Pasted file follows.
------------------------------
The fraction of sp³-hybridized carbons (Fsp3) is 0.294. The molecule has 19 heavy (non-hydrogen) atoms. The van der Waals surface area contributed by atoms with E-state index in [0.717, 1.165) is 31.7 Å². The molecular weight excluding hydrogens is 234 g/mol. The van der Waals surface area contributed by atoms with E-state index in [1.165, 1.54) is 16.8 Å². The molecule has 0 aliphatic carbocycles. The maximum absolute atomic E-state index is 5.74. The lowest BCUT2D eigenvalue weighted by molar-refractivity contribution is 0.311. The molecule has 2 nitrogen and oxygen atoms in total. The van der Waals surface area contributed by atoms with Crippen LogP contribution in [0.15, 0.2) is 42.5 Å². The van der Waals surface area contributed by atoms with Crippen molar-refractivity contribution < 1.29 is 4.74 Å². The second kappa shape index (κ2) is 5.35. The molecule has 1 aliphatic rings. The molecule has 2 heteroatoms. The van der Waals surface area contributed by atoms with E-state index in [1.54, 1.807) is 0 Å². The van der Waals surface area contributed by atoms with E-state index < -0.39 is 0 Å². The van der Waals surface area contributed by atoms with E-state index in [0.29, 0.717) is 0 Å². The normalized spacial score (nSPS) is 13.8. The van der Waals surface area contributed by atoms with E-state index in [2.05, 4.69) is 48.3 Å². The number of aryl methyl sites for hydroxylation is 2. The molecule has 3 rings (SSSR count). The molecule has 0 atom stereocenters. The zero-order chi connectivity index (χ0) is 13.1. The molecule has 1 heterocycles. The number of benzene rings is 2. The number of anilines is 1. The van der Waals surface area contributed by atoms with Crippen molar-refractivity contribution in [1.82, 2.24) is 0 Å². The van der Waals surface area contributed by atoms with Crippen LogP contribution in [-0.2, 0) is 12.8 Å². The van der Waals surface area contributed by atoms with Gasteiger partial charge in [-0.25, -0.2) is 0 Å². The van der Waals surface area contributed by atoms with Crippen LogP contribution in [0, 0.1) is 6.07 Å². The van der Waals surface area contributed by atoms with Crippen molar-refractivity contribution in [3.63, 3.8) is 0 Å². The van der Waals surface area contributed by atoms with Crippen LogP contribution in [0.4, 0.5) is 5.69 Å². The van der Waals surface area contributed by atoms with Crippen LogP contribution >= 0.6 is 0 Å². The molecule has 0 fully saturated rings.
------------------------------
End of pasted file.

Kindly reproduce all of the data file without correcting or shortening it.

The fraction of sp³-hybridized carbons (Fsp3) is 0.294. The molecule has 19 heavy (non-hydrogen) atoms. The van der Waals surface area contributed by atoms with E-state index in [0.717, 1.165) is 31.7 Å². The molecular weight excluding hydrogens is 234 g/mol. The van der Waals surface area contributed by atoms with E-state index in [1.165, 1.54) is 16.8 Å². The molecule has 0 aliphatic carbocycles. The maximum absolute atomic E-state index is 5.74. The lowest BCUT2D eigenvalue weighted by molar-refractivity contribution is 0.311. The molecule has 2 nitrogen and oxygen atoms in total. The van der Waals surface area contributed by atoms with Crippen LogP contribution in [0.15, 0.2) is 42.5 Å². The van der Waals surface area contributed by atoms with Crippen molar-refractivity contribution < 1.29 is 4.74 Å². The second kappa shape index (κ2) is 5.35. The molecule has 1 aliphatic rings. The molecule has 2 heteroatoms. The van der Waals surface area contributed by atoms with E-state index in [1.54, 1.807) is 0 Å². The van der Waals surface area contributed by atoms with E-state index < -0.39 is 0 Å². The van der Waals surface area contributed by atoms with E-state index in [0.29, 0.717) is 0 Å². The normalized spacial score (nSPS) is 13.8. The van der Waals surface area contributed by atoms with E-state index in [2.05, 4.69) is 48.3 Å². The number of aryl methyl sites for hydroxylation is 2. The molecule has 3 rings (SSSR count). The molecule has 0 atom stereocenters. The zero-order chi connectivity index (χ0) is 13.1. The molecule has 1 heterocycles. The number of benzene rings is 2. The number of anilines is 1. The van der Waals surface area contributed by atoms with Crippen molar-refractivity contribution in [1.82, 2.24) is 0 Å². The van der Waals surface area contributed by atoms with Crippen LogP contribution in [-0.2, 0) is 12.8 Å². The van der Waals surface area contributed by atoms with Gasteiger partial charge in [-0.25, -0.2) is 0 Å². The van der Waals surface area contributed by atoms with Crippen LogP contribution in [0, 0.1) is 6.07 Å². The van der Waals surface area contributed by atoms with Crippen molar-refractivity contribution in [3.63, 3.8) is 0 Å². The van der Waals surface area contributed by atoms with Crippen LogP contribution in [0.4, 0.5) is 5.69 Å². The van der Waals surface area contributed by atoms with Crippen LogP contribution >= 0.6 is 0 Å². The molecule has 0 fully saturated rings.